The Newfoundland Airport opened here in the 1930's to serve as a refueling point for the newly forming transatlantic air corridor. The base developed steadily over the years until the outbreak of WWII led to rapid growth and development by the US Army Air Force. The site was once one of the largest air bases in North America, serving as a refueling stop for nearly all fighters, reconnaissance and bomber aircraft heading to the European theater. The notoriously poor weather in the region and lack of advanced weather and radar systems at the time speed disaster for many aircraft and crews.
While warming up in the public library, I met Craig Hicks, a life-long resident who began to relay a history of the area and the numerous plane wrecks still abandoned in the woods nearby. His rudimentary maps were crucial in my discovery of a few sites which made me pause in reverence and respect for the men and women who lost their lives.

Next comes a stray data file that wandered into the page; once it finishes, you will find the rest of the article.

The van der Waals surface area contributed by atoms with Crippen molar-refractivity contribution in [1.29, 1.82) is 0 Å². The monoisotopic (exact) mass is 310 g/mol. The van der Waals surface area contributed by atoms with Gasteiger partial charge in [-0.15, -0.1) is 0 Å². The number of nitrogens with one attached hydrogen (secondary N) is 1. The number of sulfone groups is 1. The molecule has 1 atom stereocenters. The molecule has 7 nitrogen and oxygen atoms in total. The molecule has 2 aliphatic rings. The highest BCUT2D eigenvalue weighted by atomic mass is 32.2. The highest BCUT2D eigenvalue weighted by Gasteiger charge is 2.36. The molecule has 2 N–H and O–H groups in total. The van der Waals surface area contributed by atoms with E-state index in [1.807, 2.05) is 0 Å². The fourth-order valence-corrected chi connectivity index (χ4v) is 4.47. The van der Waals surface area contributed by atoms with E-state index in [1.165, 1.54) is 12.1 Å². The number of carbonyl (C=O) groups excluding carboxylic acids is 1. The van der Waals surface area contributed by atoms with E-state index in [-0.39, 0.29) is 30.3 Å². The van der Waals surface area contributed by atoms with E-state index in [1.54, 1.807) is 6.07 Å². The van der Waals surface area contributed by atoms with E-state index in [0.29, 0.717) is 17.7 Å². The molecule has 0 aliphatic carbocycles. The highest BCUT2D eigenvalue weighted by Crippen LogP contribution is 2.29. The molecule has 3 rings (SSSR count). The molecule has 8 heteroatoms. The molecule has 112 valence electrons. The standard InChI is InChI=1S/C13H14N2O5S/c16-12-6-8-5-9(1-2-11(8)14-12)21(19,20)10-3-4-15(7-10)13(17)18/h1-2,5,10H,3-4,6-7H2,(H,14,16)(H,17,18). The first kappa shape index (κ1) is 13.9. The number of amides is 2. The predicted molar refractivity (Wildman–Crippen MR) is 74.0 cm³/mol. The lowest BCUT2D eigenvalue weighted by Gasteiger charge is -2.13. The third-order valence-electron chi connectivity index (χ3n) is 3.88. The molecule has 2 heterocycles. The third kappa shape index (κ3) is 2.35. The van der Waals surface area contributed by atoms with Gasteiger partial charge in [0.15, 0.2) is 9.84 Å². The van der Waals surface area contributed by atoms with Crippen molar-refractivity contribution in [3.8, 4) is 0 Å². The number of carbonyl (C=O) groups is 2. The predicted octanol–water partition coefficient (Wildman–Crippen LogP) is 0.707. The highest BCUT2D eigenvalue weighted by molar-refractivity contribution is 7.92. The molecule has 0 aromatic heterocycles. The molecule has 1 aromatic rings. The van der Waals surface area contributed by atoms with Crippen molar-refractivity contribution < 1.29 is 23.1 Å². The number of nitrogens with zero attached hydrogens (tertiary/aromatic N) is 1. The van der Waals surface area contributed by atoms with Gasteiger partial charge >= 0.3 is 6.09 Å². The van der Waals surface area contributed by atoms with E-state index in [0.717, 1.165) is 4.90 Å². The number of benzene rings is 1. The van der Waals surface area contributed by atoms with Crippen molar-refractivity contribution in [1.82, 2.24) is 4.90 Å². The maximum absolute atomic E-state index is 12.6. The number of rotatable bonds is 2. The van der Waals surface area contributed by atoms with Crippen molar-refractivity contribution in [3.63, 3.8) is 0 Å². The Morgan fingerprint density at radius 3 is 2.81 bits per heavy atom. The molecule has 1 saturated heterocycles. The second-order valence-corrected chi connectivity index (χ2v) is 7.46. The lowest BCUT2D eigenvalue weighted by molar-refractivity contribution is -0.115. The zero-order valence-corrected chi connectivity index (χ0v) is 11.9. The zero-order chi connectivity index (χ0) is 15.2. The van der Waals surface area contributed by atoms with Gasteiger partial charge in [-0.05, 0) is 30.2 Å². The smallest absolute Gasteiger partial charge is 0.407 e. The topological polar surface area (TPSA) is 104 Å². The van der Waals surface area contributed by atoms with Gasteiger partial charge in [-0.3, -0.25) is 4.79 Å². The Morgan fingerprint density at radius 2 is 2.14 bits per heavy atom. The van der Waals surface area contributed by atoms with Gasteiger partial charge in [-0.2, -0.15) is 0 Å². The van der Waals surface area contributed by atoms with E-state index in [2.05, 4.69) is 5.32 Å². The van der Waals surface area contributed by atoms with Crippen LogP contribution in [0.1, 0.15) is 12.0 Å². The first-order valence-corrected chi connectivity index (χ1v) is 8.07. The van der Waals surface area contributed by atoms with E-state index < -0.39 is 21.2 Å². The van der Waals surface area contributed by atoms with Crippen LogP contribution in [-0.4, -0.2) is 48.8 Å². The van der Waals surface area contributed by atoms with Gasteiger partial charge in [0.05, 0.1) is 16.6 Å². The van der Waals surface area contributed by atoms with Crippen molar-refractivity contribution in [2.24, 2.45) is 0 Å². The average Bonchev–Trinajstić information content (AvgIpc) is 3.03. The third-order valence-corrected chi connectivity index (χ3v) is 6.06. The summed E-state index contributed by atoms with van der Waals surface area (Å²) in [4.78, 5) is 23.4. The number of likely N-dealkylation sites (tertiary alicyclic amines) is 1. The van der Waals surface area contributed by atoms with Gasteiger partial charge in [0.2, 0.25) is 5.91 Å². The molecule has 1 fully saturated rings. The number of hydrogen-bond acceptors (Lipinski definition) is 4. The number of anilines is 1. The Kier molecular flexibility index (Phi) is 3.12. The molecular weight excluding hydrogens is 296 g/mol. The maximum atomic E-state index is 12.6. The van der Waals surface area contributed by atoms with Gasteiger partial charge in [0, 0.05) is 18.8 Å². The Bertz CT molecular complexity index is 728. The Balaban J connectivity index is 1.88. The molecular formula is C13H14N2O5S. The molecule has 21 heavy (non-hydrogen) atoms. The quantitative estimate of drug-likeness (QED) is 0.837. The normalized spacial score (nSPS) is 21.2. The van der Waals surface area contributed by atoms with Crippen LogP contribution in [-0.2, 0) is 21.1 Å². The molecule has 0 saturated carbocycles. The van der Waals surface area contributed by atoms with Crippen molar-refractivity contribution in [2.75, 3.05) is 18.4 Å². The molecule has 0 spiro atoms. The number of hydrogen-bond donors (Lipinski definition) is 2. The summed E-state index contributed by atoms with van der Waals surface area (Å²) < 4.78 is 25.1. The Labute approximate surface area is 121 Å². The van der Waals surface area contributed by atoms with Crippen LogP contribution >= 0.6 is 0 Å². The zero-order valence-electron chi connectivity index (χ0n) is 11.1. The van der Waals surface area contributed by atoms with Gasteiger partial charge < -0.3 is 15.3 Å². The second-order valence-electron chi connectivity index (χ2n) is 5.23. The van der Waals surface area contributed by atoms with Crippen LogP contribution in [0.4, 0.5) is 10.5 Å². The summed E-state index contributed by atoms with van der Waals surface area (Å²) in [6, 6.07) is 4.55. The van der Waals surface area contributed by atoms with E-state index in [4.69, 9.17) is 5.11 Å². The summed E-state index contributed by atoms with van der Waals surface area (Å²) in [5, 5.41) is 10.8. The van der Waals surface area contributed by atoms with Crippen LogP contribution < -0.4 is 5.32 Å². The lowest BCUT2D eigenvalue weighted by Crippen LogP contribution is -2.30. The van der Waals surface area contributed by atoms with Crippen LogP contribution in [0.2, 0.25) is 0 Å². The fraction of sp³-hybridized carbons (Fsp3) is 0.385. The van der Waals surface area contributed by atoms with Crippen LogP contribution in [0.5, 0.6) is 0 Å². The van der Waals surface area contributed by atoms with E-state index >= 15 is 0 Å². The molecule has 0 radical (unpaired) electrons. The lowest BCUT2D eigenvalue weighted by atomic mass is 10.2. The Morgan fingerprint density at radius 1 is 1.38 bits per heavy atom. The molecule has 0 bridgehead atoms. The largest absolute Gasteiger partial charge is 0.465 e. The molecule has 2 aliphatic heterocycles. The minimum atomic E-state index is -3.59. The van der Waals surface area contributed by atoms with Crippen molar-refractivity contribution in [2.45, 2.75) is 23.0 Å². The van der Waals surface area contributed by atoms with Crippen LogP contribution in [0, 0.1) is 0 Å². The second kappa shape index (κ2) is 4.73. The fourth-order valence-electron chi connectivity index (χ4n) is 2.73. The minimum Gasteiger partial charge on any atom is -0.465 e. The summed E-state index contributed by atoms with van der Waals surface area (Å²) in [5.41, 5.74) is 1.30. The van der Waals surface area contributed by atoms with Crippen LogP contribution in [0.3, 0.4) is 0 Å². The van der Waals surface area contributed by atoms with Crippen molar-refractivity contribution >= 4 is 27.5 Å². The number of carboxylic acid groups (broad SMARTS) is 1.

The largest and most controversial of these was the Arrow Air disaster in 1985 when a plane load of 101st Airborne on a peacekeeping mission from Egypt exploded just after take off. The plane crashed just short of Gander Lake and the full tanks of fuel burst into flames killing all 250 aboard. It remains the greatest single loss of life aboard a peace keeping mission in US history. There is some controversy as to the source of the explosion and the rapid security and bull - dozing of the wreckage 10 days thereafter, with many pointing to a time bomb or sabatoge as the cause. We will likely never know the true story but what remains is a somber monument to the crew and soldiers who gave their life on that fateful day.